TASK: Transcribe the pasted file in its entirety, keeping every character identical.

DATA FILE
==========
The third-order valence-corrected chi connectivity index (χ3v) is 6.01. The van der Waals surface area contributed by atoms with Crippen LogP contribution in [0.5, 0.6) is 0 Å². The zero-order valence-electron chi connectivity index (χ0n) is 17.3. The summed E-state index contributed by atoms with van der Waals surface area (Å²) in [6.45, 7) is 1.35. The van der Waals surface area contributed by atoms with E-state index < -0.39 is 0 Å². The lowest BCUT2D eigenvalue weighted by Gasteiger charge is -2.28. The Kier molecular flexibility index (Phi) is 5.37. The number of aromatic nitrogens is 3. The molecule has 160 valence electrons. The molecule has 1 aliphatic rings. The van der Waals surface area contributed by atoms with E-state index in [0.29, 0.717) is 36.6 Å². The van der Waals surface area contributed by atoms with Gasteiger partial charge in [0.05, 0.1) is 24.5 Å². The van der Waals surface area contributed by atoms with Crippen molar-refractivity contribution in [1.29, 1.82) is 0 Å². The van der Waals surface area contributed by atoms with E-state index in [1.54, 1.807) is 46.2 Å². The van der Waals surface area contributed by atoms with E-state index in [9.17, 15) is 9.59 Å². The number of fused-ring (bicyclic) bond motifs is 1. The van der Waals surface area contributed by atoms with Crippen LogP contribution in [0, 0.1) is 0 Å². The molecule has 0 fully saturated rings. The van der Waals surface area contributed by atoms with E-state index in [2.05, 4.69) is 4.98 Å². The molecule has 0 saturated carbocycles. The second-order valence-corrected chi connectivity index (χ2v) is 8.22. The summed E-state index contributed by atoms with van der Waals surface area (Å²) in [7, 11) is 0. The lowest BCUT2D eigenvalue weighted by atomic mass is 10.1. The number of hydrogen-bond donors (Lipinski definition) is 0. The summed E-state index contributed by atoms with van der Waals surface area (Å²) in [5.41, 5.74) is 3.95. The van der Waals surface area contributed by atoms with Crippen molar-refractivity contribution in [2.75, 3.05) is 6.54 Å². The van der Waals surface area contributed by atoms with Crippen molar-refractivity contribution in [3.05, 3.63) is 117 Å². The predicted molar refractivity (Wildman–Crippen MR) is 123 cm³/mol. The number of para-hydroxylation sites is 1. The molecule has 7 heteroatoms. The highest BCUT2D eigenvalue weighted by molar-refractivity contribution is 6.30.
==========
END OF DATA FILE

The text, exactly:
The third-order valence-corrected chi connectivity index (χ3v) is 6.01. The van der Waals surface area contributed by atoms with Crippen LogP contribution in [0.5, 0.6) is 0 Å². The zero-order valence-electron chi connectivity index (χ0n) is 17.3. The summed E-state index contributed by atoms with van der Waals surface area (Å²) in [6.45, 7) is 1.35. The van der Waals surface area contributed by atoms with E-state index < -0.39 is 0 Å². The lowest BCUT2D eigenvalue weighted by Gasteiger charge is -2.28. The Kier molecular flexibility index (Phi) is 5.37. The number of aromatic nitrogens is 3. The molecule has 160 valence electrons. The molecule has 1 aliphatic rings. The van der Waals surface area contributed by atoms with E-state index in [0.29, 0.717) is 36.6 Å². The van der Waals surface area contributed by atoms with Gasteiger partial charge in [0.05, 0.1) is 24.5 Å². The van der Waals surface area contributed by atoms with Crippen molar-refractivity contribution in [1.29, 1.82) is 0 Å². The van der Waals surface area contributed by atoms with E-state index in [1.54, 1.807) is 46.2 Å². The van der Waals surface area contributed by atoms with E-state index in [9.17, 15) is 9.59 Å². The number of fused-ring (bicyclic) bond motifs is 1. The van der Waals surface area contributed by atoms with Crippen LogP contribution in [0, 0.1) is 0 Å². The molecule has 0 fully saturated rings. The van der Waals surface area contributed by atoms with E-state index in [2.05, 4.69) is 4.98 Å². The molecule has 0 saturated carbocycles. The second-order valence-corrected chi connectivity index (χ2v) is 8.22. The summed E-state index contributed by atoms with van der Waals surface area (Å²) in [7, 11) is 0. The lowest BCUT2D eigenvalue weighted by atomic mass is 10.1. The number of hydrogen-bond donors (Lipinski definition) is 0. The summed E-state index contributed by atoms with van der Waals surface area (Å²) in [5.41, 5.74) is 3.95. The van der Waals surface area contributed by atoms with Crippen molar-refractivity contribution in [2.75, 3.05) is 6.54 Å². The van der Waals surface area contributed by atoms with Crippen molar-refractivity contribution in [3.05, 3.63) is 117 Å². The predicted molar refractivity (Wildman–Crippen MR) is 123 cm³/mol. The number of para-hydroxylation sites is 1. The molecule has 7 heteroatoms. The highest BCUT2D eigenvalue weighted by molar-refractivity contribution is 6.30.